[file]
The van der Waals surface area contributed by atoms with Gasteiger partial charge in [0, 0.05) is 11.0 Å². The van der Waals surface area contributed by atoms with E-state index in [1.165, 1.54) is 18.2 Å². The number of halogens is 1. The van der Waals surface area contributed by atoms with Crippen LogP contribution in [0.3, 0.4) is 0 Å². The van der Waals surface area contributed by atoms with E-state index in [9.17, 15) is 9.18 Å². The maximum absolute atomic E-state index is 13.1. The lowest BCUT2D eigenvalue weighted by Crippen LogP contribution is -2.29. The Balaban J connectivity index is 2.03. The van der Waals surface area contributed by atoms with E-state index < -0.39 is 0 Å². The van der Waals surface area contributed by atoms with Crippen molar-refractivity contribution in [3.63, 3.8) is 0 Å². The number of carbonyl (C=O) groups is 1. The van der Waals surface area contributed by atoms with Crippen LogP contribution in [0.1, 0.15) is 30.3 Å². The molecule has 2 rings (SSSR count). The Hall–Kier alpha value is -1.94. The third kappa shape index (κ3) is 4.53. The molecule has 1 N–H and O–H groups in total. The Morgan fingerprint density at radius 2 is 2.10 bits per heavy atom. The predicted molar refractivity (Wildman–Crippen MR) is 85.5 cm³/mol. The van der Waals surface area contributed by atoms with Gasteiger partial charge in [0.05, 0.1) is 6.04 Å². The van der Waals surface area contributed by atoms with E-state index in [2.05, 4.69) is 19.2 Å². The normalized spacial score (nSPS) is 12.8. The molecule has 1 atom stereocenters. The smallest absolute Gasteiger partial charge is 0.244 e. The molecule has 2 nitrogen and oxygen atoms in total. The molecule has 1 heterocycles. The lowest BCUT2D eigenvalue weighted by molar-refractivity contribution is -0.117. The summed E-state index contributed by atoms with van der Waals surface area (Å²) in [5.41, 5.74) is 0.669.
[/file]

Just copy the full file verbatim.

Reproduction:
The van der Waals surface area contributed by atoms with Gasteiger partial charge in [0, 0.05) is 11.0 Å². The van der Waals surface area contributed by atoms with E-state index in [1.165, 1.54) is 18.2 Å². The number of halogens is 1. The van der Waals surface area contributed by atoms with Crippen LogP contribution in [0.3, 0.4) is 0 Å². The van der Waals surface area contributed by atoms with E-state index in [9.17, 15) is 9.18 Å². The maximum absolute atomic E-state index is 13.1. The lowest BCUT2D eigenvalue weighted by Crippen LogP contribution is -2.29. The Balaban J connectivity index is 2.03. The van der Waals surface area contributed by atoms with E-state index < -0.39 is 0 Å². The van der Waals surface area contributed by atoms with Crippen molar-refractivity contribution in [3.63, 3.8) is 0 Å². The number of carbonyl (C=O) groups is 1. The van der Waals surface area contributed by atoms with Crippen LogP contribution in [0.1, 0.15) is 30.3 Å². The molecule has 2 rings (SSSR count). The Hall–Kier alpha value is -1.94. The third kappa shape index (κ3) is 4.53. The molecule has 1 N–H and O–H groups in total. The Morgan fingerprint density at radius 2 is 2.10 bits per heavy atom. The predicted molar refractivity (Wildman–Crippen MR) is 85.5 cm³/mol. The van der Waals surface area contributed by atoms with Gasteiger partial charge in [0.05, 0.1) is 6.04 Å². The van der Waals surface area contributed by atoms with E-state index in [2.05, 4.69) is 19.2 Å². The normalized spacial score (nSPS) is 12.8. The molecule has 1 atom stereocenters. The smallest absolute Gasteiger partial charge is 0.244 e. The molecule has 2 nitrogen and oxygen atoms in total. The molecule has 1 heterocycles. The lowest BCUT2D eigenvalue weighted by molar-refractivity contribution is -0.117. The summed E-state index contributed by atoms with van der Waals surface area (Å²) in [5.41, 5.74) is 0.669.